This is an early 20th century work on Wall Street and the stock market, particularly speculation. From the intro: "The public attitude toward speculation is generally hostile. Even those who venture frequently are prone to speak discouragingly of speculative possibilities, and to point warningly to the fact that an overwhelming majority of ...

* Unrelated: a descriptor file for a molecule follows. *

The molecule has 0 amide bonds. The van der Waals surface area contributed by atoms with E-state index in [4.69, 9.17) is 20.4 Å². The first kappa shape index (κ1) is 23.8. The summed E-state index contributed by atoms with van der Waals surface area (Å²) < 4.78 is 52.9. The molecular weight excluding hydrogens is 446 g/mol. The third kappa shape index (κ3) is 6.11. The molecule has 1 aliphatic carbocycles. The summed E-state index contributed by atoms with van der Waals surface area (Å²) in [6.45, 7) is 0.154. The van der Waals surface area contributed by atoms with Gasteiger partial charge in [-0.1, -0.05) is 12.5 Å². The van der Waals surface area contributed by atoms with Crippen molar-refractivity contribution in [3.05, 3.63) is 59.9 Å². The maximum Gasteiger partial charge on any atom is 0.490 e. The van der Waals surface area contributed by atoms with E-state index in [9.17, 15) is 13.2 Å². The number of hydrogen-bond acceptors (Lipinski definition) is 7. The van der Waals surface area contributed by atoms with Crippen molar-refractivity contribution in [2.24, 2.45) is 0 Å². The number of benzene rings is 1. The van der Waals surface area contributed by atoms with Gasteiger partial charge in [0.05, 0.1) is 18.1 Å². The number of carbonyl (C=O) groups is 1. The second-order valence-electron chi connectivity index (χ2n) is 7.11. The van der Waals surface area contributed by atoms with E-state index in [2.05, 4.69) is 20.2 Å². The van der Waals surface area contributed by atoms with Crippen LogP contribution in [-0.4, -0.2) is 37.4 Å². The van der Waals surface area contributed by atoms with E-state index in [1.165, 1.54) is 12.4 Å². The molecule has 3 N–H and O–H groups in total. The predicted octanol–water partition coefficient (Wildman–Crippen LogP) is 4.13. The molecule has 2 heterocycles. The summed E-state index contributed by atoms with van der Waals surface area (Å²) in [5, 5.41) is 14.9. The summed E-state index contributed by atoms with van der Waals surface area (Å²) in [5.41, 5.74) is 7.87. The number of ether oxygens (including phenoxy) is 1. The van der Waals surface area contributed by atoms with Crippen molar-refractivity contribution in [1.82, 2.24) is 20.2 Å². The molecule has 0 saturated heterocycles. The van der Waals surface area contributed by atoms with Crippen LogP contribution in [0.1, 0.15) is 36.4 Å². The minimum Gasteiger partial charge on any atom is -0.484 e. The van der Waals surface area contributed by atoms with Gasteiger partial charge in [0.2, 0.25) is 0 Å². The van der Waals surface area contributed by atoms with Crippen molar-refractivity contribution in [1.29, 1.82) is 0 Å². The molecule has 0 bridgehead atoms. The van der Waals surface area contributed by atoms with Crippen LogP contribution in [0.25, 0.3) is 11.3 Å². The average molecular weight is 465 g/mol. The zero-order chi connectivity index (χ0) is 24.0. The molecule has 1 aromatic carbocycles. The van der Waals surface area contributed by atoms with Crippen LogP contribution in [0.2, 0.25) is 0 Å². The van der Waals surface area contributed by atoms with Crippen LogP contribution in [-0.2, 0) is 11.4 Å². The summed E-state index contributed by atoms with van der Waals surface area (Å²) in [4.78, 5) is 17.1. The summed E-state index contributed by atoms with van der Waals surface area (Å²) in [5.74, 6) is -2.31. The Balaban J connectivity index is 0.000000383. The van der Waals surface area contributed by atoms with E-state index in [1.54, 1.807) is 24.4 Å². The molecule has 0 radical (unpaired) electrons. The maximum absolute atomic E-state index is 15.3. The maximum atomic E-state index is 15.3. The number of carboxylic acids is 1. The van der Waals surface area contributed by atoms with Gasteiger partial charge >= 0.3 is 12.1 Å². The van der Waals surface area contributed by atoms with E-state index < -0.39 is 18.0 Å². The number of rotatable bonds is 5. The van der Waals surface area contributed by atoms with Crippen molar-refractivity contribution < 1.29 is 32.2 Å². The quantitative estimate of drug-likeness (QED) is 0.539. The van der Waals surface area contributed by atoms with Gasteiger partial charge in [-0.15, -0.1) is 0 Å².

This is an early 20th century work on Wall Street and the stock market, particularly speculation. From the intro: "The public attitude toward speculation is generally hostile. Even those who venture frequently are prone to speak discouragingly of speculative possibilities, and to point warningly to the fact that an overwhelming majority of speculative commitments result in loss, while those who venture not at all, and consequently are incompetent to judge, dismiss the subject with the statement that marginal trading is gambling, pure and simple, and is therefore pernicious. Those who enter into the subject a little farther, and attempt to adduce more specific argument against speculative possibilities, lay stress upon the statement that manipulation, trickery and wholesale deception render it impossible for the outsider to enter the field safely or intelligently. These statements, usually unsupported, and frequently insupportable, are accepted by the prejudiced multitude as gospel truth, without any attempt being made to examine their foundation or correctness. So far as the question of gambling is concerned, it would be entering a very large field to attempt to define just what is and what is not gambling. The idea that the man who buys a certain stock outright invests, while he who buys on margin gambles, is a popular fallacy. The speculator purchases in the hope of an advance, and if two purchases are made for parallel reasons, one for cash, and one on margins, both purchases are speculative. That speculative fluctuations are largely used as a basis for gambling operations, is unquestionably true, and possibly an acceptable dividing line may be drawn on the following hypothesis: gambling, in the general acceptance of the term, is founded upon blind chance, the equal possibility of certain events occurring or not occurring; this is modified in some cases by the exercise of superior skill in such games as admit of skill; but fundamentally, gambling is wholly dependent upon the equal chances of two or more opposed individuals."
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